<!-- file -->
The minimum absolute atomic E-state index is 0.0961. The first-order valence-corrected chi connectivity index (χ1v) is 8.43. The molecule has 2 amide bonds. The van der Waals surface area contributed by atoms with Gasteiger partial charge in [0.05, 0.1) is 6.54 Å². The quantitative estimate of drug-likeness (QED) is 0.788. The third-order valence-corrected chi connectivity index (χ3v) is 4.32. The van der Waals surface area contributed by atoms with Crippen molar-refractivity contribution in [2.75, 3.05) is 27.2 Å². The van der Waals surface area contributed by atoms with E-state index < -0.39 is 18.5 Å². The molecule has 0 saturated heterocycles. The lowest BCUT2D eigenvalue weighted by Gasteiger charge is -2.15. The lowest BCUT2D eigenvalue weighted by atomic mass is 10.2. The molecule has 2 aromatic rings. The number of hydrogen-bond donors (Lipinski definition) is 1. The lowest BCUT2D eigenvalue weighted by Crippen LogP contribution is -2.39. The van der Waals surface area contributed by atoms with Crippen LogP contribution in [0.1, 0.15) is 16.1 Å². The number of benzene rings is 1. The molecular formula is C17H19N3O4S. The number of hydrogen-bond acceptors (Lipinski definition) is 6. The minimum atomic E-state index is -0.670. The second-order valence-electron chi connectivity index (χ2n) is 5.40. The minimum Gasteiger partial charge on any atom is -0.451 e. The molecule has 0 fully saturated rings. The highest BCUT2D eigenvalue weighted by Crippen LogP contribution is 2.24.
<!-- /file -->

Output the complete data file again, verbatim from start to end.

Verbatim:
The minimum absolute atomic E-state index is 0.0961. The first-order valence-corrected chi connectivity index (χ1v) is 8.43. The molecule has 2 amide bonds. The van der Waals surface area contributed by atoms with Gasteiger partial charge in [0.05, 0.1) is 6.54 Å². The quantitative estimate of drug-likeness (QED) is 0.788. The third-order valence-corrected chi connectivity index (χ3v) is 4.32. The van der Waals surface area contributed by atoms with Crippen molar-refractivity contribution in [2.75, 3.05) is 27.2 Å². The van der Waals surface area contributed by atoms with E-state index < -0.39 is 18.5 Å². The molecule has 0 saturated heterocycles. The lowest BCUT2D eigenvalue weighted by Gasteiger charge is -2.15. The lowest BCUT2D eigenvalue weighted by atomic mass is 10.2. The molecule has 2 aromatic rings. The number of hydrogen-bond donors (Lipinski definition) is 1. The lowest BCUT2D eigenvalue weighted by Crippen LogP contribution is -2.39. The van der Waals surface area contributed by atoms with Crippen LogP contribution in [0.1, 0.15) is 16.1 Å². The number of benzene rings is 1. The molecular formula is C17H19N3O4S. The number of hydrogen-bond acceptors (Lipinski definition) is 6. The minimum atomic E-state index is -0.670. The second-order valence-electron chi connectivity index (χ2n) is 5.40. The minimum Gasteiger partial charge on any atom is -0.451 e. The molecule has 0 fully saturated rings. The highest BCUT2D eigenvalue weighted by Crippen LogP contribution is 2.24.